Coming Out?

Hiding your sexual preferences can cause great stress. Some can deny their sexuality for a long time. 'Coming out' does not mean telling everybody you meet that you are gay, lesbian or bisexual. It means you are no longer worried if your friends, family or colleagues find out. 'Coming out' is a process that allows people to get in touch with his or her sexuality and to express themselves as they wish.

Many people have realized that living their lives in 'the closet' - pretending to be heterosexual - robs them of a full, rewarding life and forces them to live in fear and shame. When people have discussed how they came out, many of them use the imagery of a great burden being lifted from them. They say they felt like the free spirits they were meant to be. This may not happen initially, however, as 'coming out' can be a stressful and difficult process. This may be especially the case if family and friends react negatively. Gay people say that over time they are happier being able to be themselves, having 'come out of the closet'.

In many countries around the world, 'coming out' is also a political act. Being gay in the 1990s means being part of a large, diverse community of people who are often under attack from others who don't understand homosexuality and are therefore afraid of it. As a result, gay, lesbians, and bisexuals who have 'come out' have decided that it is time to stand up and be counted, to be identified as part of a community and to familiarize the broader population with homosexuality, and gay people, so that they no longer induce fear.

The development of sexual orientation
People with predominately same sex orientation show similar stages of identity development - with individual variations of course. The following model or framework may provide a useful way of understanding this development. Not every individual follows each stage. It is also common for some people to work on the developmental tasks related to several different stages simultaneously.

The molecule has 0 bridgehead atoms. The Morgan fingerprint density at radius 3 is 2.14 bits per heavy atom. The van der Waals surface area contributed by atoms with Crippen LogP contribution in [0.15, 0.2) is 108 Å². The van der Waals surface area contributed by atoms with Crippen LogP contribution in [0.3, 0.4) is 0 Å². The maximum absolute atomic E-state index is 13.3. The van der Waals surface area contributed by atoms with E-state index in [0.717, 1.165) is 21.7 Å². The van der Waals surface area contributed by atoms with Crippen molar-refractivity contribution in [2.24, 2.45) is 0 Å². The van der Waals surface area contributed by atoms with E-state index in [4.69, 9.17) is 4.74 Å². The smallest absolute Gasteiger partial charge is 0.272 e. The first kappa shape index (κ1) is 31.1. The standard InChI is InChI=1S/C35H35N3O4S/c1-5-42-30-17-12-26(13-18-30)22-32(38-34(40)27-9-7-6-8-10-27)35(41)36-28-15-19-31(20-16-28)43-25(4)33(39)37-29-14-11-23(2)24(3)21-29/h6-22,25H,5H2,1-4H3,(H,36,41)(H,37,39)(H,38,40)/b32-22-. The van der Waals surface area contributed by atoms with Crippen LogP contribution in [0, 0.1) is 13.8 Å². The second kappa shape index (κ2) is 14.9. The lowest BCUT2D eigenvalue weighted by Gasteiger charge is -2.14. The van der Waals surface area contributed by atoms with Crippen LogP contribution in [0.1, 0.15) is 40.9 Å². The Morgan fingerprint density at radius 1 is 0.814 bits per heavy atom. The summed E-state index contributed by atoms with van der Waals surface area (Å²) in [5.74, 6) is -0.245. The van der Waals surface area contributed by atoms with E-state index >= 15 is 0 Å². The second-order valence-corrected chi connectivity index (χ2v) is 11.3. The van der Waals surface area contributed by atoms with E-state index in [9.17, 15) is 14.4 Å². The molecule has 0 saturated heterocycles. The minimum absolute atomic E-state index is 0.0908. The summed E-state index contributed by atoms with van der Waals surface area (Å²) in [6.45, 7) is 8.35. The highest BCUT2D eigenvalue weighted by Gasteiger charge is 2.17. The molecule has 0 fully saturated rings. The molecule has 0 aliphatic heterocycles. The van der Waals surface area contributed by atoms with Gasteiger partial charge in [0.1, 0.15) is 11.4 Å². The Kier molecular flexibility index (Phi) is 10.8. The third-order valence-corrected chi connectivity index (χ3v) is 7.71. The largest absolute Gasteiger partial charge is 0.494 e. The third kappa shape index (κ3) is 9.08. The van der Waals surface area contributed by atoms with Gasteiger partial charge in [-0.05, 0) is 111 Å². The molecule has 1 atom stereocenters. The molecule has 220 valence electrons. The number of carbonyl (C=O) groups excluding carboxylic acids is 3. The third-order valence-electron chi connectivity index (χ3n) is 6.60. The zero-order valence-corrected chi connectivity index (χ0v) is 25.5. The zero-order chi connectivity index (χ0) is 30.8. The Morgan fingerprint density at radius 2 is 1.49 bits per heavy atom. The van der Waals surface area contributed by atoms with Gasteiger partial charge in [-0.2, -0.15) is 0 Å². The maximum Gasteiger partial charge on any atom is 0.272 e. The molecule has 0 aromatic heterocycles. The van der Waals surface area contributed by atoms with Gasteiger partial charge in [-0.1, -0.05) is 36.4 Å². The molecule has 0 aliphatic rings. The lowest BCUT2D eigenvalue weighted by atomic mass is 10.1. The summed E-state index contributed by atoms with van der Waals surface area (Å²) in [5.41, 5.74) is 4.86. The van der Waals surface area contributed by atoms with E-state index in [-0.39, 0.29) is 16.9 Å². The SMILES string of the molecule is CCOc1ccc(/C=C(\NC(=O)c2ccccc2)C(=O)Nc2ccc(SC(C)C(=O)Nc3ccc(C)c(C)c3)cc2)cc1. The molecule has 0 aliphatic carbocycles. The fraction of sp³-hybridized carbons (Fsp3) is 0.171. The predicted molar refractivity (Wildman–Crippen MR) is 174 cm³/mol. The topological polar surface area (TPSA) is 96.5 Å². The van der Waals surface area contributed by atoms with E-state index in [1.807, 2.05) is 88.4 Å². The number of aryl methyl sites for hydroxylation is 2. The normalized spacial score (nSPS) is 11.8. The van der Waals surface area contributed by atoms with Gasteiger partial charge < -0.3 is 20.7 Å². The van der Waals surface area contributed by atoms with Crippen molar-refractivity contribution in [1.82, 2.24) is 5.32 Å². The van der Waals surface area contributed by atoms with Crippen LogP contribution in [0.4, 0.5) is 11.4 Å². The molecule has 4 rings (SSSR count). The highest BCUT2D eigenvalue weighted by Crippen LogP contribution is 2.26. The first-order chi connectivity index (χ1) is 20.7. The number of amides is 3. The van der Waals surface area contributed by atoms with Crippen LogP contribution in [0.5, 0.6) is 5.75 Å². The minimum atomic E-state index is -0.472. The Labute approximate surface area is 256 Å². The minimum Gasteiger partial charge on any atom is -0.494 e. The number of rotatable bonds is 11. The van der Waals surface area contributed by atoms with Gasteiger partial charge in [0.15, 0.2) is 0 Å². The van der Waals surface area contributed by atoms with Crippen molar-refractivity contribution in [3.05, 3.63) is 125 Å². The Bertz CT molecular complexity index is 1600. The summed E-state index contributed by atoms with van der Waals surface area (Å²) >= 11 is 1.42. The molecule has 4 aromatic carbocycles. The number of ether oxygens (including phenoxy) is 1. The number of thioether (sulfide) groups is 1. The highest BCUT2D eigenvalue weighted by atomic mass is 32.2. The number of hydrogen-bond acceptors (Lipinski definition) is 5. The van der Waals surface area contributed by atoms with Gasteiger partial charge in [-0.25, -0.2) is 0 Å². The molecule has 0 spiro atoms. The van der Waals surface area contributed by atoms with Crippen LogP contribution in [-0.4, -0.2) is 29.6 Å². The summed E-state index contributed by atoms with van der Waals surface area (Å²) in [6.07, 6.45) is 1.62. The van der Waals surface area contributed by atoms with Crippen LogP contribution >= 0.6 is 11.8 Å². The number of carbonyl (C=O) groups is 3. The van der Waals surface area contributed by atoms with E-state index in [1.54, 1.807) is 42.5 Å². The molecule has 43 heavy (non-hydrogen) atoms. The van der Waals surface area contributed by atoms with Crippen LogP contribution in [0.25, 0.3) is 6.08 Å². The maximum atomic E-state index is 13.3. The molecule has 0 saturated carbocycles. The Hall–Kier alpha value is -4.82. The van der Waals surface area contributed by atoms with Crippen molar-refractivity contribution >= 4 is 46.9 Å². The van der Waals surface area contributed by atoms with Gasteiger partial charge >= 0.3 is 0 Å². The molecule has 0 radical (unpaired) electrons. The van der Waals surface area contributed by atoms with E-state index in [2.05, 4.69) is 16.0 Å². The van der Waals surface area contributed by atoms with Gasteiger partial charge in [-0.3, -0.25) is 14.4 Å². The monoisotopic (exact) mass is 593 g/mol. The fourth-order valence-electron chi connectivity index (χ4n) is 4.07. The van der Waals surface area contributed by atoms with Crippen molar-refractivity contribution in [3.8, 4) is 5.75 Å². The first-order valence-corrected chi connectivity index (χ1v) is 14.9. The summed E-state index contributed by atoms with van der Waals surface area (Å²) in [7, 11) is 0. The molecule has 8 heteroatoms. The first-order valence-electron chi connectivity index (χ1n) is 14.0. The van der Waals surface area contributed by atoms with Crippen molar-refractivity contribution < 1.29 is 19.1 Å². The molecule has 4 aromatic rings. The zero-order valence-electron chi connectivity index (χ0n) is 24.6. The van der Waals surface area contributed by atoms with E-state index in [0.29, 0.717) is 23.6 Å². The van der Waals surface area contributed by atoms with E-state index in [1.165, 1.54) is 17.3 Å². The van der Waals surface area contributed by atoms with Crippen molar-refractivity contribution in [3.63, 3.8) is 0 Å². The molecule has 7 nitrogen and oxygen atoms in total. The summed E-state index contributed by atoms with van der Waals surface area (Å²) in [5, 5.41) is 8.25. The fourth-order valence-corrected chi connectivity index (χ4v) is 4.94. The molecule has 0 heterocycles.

Stage 1 - Pre-coming out
Many people may be uncertain about their sexual identity. Time may be needed to explore this. It is possible that at a conscious or pre-conscious level the child and family members know that even then the child's sexual orientation 'differs'. A major conflict is created for the child, the family and ultimately society when the child appears to be about to break with the expectation of getting married. Often the young person feels alienated and 'different.' Fear of rejection and ridicule create a barrier to the open acknowledgement of homosexual feelings. As a consequence, the person resolves the conflict through the use of certain defense mechanisms such as denial, repression or sublimation. (Sublimation is the channeling of conflictual feelings into socially acceptable behaviour.)

The attempts to deny or repress feelings may lead to behavioural problems, psychosomatic illness, depression, low self-esteem and even suicide. Others may sublimate their feelings and become intensely absorbed in some socially valued activity such as schoolwork, religion, music or art - where being alone is not regarded as strange.

Facing the personal crisis of being different is a healthy approach to adopt. This is the process of 'coming out'. It can begin at any age depending on a number of factors including family, personality and friends.

Stage 2 - Coming out
The first step in 'coming out' is 'outing' yourself to your self - acknowledging what you feel and who you are. The vast majority of people who have recurring homosexual thoughts or experiences are homosexual, although they often do not admit this. This first step in identifying yourself as gay, lesbian or bisexual can take many years to complete. Many people who believe they accept their newfound homosexuality have never really identified themselves as gay or lesbian. Self-identifying is a way of starting the 'coming out' process. You cannot tell other people that you are gay of lesbian until you have told yourself. At the same time, sharing this fact with someone else can function as the beginning of self-acceptance.